A noteworthy element of the campaign is the use of AI; beyond the typical easy, normal, and hard, AI will follow a designated behavior depending on their personality. For instance, the Minimus Rex personality plays to survive even in low food conditions, the Glutto Vastus, on the contrary, emphasizes eating as much as possible while the Defensa Grandis will spec into protective traits to counter offense. These personalities give each AI encounter a fun wrinkle as you consider your decisions with their strengths and weaknesses in mind.

The game itself is excellent, but the software application it comes in, however, is not. At least on Switch, Evolution is sluggish and sloppy. I’ve lost progress in the campaign when I left a mission and returned to it only to find I was punished several levels back. Transitions between menus and matches lack fluidity; at times AI opponents will be playing swimmingly and then the next they’ll stall before playing their turn. Controls are unreliable when using the Intelligence trait, and I’ve repeatedly had to use touch controls to get myself out of moments where buttons and d-pads seemingly decided not to work. Needless to say, this port needs work. Out of curiosity, I tried my hand at a single match on the iOS version on my iPhone 7, and though some sluggishness in the menus remained, the overall experience within the matches was much smoother and snappier.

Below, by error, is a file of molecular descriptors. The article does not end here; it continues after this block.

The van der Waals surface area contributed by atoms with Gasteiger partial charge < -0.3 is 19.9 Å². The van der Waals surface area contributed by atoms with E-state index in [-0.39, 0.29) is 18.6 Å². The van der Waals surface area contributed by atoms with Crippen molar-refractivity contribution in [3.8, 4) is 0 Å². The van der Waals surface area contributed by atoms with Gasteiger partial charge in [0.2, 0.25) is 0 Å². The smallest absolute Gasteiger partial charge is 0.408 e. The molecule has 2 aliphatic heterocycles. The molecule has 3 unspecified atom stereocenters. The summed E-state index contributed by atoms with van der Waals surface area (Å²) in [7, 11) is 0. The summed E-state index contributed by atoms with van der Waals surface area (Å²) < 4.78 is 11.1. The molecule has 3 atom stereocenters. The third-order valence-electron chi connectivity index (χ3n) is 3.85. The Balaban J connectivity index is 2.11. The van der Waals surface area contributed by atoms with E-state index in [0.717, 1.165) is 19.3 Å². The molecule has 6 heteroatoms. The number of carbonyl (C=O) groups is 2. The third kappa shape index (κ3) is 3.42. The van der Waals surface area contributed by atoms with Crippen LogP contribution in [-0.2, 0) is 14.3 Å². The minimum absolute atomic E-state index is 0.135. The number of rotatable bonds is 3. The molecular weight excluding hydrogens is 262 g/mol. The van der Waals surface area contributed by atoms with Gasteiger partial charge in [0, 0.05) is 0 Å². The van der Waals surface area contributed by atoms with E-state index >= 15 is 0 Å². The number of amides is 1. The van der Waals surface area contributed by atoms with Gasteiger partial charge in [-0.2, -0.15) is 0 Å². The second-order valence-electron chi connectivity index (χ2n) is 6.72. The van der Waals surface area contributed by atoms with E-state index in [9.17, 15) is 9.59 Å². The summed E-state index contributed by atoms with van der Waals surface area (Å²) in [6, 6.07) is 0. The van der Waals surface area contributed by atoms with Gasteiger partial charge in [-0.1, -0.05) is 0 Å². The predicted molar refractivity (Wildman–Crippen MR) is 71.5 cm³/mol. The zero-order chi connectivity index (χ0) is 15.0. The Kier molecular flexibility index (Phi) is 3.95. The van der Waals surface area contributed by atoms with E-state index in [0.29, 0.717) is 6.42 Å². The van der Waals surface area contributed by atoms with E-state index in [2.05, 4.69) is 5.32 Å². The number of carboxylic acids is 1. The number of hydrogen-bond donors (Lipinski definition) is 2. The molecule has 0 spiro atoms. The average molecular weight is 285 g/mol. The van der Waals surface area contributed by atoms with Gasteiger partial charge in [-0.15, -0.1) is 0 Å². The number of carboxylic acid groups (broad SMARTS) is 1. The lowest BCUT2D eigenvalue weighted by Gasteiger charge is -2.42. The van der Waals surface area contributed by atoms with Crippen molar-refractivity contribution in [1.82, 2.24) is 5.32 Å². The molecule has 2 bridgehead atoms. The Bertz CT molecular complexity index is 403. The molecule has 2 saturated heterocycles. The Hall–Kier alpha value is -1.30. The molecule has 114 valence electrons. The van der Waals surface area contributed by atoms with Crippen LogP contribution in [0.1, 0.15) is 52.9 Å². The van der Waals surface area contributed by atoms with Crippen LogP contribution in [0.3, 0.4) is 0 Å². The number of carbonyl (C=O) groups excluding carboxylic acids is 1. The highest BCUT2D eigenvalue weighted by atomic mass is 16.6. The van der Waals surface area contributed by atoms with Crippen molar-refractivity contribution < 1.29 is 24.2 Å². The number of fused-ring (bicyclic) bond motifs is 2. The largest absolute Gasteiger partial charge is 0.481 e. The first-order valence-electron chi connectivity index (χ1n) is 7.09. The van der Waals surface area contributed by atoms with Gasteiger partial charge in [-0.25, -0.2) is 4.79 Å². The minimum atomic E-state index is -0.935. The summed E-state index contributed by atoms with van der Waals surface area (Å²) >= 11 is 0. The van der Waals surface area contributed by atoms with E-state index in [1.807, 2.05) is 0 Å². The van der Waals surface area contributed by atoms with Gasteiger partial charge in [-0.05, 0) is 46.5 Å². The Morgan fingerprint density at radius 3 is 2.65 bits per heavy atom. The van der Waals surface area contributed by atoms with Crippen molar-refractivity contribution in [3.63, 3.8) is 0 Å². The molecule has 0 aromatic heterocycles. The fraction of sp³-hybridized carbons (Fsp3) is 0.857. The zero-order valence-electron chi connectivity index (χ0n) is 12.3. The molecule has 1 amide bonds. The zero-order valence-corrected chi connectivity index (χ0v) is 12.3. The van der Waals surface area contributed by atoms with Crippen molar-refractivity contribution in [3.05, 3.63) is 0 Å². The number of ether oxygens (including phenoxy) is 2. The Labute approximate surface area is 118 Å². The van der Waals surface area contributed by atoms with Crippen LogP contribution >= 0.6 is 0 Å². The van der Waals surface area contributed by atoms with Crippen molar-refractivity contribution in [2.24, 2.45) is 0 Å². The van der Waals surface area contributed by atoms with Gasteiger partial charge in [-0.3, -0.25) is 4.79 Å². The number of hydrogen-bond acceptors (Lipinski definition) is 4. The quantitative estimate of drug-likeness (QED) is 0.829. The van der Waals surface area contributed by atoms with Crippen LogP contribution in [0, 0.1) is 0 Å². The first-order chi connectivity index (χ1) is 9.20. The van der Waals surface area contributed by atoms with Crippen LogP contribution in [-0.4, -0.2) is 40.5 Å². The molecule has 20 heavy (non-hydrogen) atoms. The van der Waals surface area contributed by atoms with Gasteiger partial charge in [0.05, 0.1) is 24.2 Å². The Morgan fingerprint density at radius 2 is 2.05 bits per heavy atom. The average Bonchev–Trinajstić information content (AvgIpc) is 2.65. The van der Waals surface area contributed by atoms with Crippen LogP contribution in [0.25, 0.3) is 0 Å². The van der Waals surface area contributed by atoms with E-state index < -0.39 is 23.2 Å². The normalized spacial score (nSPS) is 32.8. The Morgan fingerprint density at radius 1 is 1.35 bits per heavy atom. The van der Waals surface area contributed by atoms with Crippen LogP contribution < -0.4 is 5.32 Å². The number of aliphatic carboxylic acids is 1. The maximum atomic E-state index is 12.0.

Once I got over the initial hump and learned its systems, Evolution genuinely surprised me with its depth of strategy and breadth of content. The Switch version leaves a lot to be desired in terms of performance, and for now, despite my usual misgivings of the platform, I’d honestly recommend the mobile version. But if Evolution wants to survive on Switch in the wilds of the eShop, it would be wise to take a queue from nature and find a way to adapt.

TalkBack / YesterMorrow (Switch) Review
« on: November 10, 2020, 12:32:52 PM »